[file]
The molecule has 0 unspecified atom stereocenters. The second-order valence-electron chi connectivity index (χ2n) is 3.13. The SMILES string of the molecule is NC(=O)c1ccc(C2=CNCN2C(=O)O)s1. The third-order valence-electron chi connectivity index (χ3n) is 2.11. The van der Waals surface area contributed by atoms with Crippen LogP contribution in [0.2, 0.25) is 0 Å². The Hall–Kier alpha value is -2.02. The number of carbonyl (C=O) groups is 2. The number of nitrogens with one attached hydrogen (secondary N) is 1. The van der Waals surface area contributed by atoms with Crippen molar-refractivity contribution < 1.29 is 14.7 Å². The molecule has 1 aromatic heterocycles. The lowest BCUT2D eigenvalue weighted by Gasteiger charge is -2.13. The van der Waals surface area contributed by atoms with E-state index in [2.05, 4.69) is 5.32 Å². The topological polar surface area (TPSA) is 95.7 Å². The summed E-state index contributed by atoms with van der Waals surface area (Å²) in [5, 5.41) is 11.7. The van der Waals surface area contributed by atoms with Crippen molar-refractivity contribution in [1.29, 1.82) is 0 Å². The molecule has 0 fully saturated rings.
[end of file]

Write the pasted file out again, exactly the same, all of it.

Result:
The molecule has 0 unspecified atom stereocenters. The second-order valence-electron chi connectivity index (χ2n) is 3.13. The SMILES string of the molecule is NC(=O)c1ccc(C2=CNCN2C(=O)O)s1. The third-order valence-electron chi connectivity index (χ3n) is 2.11. The van der Waals surface area contributed by atoms with Crippen LogP contribution in [0.2, 0.25) is 0 Å². The Hall–Kier alpha value is -2.02. The number of carbonyl (C=O) groups is 2. The number of nitrogens with one attached hydrogen (secondary N) is 1. The van der Waals surface area contributed by atoms with Crippen molar-refractivity contribution < 1.29 is 14.7 Å². The molecule has 1 aromatic heterocycles. The lowest BCUT2D eigenvalue weighted by Gasteiger charge is -2.13. The van der Waals surface area contributed by atoms with E-state index in [2.05, 4.69) is 5.32 Å². The topological polar surface area (TPSA) is 95.7 Å². The summed E-state index contributed by atoms with van der Waals surface area (Å²) in [5, 5.41) is 11.7. The van der Waals surface area contributed by atoms with Crippen molar-refractivity contribution in [1.29, 1.82) is 0 Å². The molecule has 0 fully saturated rings.